Effective Project Communications

With Project Definition, Structure, and Teams covered, Dawie Steenkamp (our guest writer and PM extraordinaire) will focus the next few articles on Effective Communication within Project Teams.

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Communication is “a social process that involves the social exchange of symbols or behaviors (translatable into symbols) between two or more people” (Sullivan & Short, 2011, p. 471). Since the focus of this article is on project teams, it will be appropriate to narrow down the scope and focus on communication as it is observed in a group context. Beebe and Masterson (2012, p. 3) define small group communication as “communication among a small group of people who share a common purpose, who feel a sense of belonging to the group, and who exert influence on one another”. Paul Glen (2003, p. 35) provides insight when he describes effective communication as a process “when a thought of one person is translated into words, expressed, heard, and translated back into an identical thought in the mind of another”.

Communication in general is an indispensable aspect of teamwork, but effective communication translates to high performance and achieving goals. In the past, communication research has focused on goals, individual roles, and group norms. In more recent years, there has been an increased awareness that not all groups develop to the level of effective functioning prescribed in group development theories, and that perhaps most groups never reach those desired levels. Effective communication is one of the indicators of a cohesive team and is essential for project success; in fact, 95 percent of project problems are related to poor project communication. Pentland (2012) confirms this observation in his research by presenting data showing that established patterns of communication is the single most important thing to measure when gauging the effectiveness of a team. Communication Theories, Factors, Skills, and Roles will be discussed in the next few articles.

Dawie Steenkamp, PhD, PMP.

 

Diversity in Project Teams

The final step of the project manager before assigning specific people to the identified project roles is to consider the diversity of the planned team members. Group think must be avoided within the team to allow healthy project discussions. Sociocultural and individual diversity are some of the factors that will have an influence on group behavior. Building relationships are crucial to the newly-formed team, and the more diverse a team is, the more challenging this task will be. If diversity is managed strategically, it can increase the effectiveness of the team significantly.

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The following factors must be considered by the project manager:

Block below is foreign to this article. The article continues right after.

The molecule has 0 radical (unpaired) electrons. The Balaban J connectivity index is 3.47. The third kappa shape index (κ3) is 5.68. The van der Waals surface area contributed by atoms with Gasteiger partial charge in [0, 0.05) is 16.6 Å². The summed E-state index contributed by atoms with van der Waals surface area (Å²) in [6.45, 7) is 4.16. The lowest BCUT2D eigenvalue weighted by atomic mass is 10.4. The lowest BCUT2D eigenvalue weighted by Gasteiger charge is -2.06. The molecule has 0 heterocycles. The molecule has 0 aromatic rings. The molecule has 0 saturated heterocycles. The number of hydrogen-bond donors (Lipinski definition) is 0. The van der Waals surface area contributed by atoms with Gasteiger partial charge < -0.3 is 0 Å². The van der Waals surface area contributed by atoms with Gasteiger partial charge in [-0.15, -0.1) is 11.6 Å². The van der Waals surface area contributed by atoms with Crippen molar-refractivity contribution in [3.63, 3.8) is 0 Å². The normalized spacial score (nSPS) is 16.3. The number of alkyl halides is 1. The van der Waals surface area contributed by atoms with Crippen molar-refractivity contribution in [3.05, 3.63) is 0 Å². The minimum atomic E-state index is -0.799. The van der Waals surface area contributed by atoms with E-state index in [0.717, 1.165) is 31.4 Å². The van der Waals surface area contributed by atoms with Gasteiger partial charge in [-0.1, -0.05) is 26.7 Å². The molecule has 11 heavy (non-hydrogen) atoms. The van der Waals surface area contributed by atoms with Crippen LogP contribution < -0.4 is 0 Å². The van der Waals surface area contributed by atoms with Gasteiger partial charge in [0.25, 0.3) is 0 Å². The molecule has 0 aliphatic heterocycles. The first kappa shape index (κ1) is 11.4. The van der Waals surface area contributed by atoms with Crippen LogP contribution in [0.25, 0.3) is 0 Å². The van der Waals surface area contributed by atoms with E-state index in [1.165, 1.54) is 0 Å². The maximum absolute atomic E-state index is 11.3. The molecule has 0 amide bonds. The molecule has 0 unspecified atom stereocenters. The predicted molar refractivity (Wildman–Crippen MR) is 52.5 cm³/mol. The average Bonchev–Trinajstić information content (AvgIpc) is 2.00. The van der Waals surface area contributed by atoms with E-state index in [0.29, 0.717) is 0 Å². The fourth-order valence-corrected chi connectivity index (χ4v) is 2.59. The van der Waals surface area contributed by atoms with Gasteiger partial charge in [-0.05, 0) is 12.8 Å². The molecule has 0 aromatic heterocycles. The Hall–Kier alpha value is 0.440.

Culture. As companies increasingly include virtual teams in their organizational makeup, they also increase the levels of diversity. This will have an impact on whether information is communicated implicitly or explicitly; whether conflict is addressed directly or indirectly; whether decision-making is expected to be collaborative or by those in power only.

Gender. Gender stereotyping has its foundation in a cultural approach: it is suggested that men and women have different communication styles, which impact interactions in a team. Even though these perceptions have changed over years and it is now believed that there are more similarities than differences between the two genders’ communication styles, it may pose a challenge in some teams. Teams should, therefore, be aware of the potential for people to be stereotyped into a particular role based on their gender.

Age. It is very likely that project teams will be formed with individuals representing members from three or four generations (Seniors, Baby Boomers, Gen -Xers, and Gen-Yers), and flexibility will be of great value in the intergenerational trust-building process. Building an understanding of the diverse values and personal needs of the team members representing the generational span will be a challenge in most project teams. Teams that contain marked age differences must work harder to find social conversations that will serve as a common denominator by which team members can share their experiences.

Education. It is generally assumed that there is a connection between academic achievement and the ability to perform the necessary skills in day-to-day discussions. If members of a team have a more homogeneous education, the socialization process is more easily facilitated.

Professional Diversity. Professional background, organizational standing, and expertise can have an impact on the productivity of teams. People in the highly-skilled professions may be perceived to hold stereotyped views of less-qualified workers’ intellectual abilities. The tension usually is reduced by finding some basis of equality outside team members’ occupations.

Interpersonal Needs. The Fundamental Interpersonal Relations Orientation (FIRO) theory assumes that individuals in a small group pursue the satisfaction of interpersonal needs. Individual personalities and cultural backgrounds are determinants in the level of need, and as the group becomes more comfortable with each other, shifts on the continuum occur.